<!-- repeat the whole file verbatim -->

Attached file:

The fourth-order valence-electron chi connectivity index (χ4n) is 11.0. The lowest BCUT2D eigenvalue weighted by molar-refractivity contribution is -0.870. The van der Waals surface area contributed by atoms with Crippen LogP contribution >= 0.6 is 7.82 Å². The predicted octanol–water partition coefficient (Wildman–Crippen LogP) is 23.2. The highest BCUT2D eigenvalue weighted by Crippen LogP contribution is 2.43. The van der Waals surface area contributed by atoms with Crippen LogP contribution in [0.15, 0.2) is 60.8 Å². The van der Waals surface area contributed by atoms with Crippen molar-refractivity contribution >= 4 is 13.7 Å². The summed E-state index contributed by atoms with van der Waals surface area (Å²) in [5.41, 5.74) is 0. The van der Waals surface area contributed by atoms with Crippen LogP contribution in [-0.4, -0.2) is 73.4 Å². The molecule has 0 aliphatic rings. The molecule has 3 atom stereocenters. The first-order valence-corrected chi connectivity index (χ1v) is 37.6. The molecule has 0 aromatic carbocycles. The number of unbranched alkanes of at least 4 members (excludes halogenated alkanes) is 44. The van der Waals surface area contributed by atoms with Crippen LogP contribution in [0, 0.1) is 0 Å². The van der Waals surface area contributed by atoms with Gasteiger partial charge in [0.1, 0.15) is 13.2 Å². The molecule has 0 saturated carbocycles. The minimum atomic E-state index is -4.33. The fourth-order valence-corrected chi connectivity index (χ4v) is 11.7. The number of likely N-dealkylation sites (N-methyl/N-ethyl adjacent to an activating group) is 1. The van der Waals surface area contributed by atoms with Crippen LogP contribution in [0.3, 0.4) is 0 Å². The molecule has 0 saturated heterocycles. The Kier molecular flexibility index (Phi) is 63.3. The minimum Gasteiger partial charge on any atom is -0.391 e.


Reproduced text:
The fourth-order valence-electron chi connectivity index (χ4n) is 11.0. The lowest BCUT2D eigenvalue weighted by molar-refractivity contribution is -0.870. The van der Waals surface area contributed by atoms with Crippen LogP contribution >= 0.6 is 7.82 Å². The predicted octanol–water partition coefficient (Wildman–Crippen LogP) is 23.2. The highest BCUT2D eigenvalue weighted by Crippen LogP contribution is 2.43. The van der Waals surface area contributed by atoms with Crippen LogP contribution in [0.15, 0.2) is 60.8 Å². The van der Waals surface area contributed by atoms with Crippen molar-refractivity contribution >= 4 is 13.7 Å². The summed E-state index contributed by atoms with van der Waals surface area (Å²) in [5.41, 5.74) is 0. The van der Waals surface area contributed by atoms with Crippen LogP contribution in [-0.4, -0.2) is 73.4 Å². The molecule has 0 aliphatic rings. The molecule has 3 atom stereocenters. The first-order valence-corrected chi connectivity index (χ1v) is 37.6. The molecule has 0 aromatic carbocycles. The number of unbranched alkanes of at least 4 members (excludes halogenated alkanes) is 44. The van der Waals surface area contributed by atoms with Crippen LogP contribution in [0, 0.1) is 0 Å². The van der Waals surface area contributed by atoms with Gasteiger partial charge in [0.1, 0.15) is 13.2 Å². The molecule has 0 saturated carbocycles. The minimum atomic E-state index is -4.33. The fourth-order valence-corrected chi connectivity index (χ4v) is 11.7. The number of likely N-dealkylation sites (N-methyl/N-ethyl adjacent to an activating group) is 1. The van der Waals surface area contributed by atoms with Crippen LogP contribution in [0.3, 0.4) is 0 Å². The molecule has 0 saturated heterocycles. The Kier molecular flexibility index (Phi) is 63.3. The minimum Gasteiger partial charge on any atom is -0.391 e.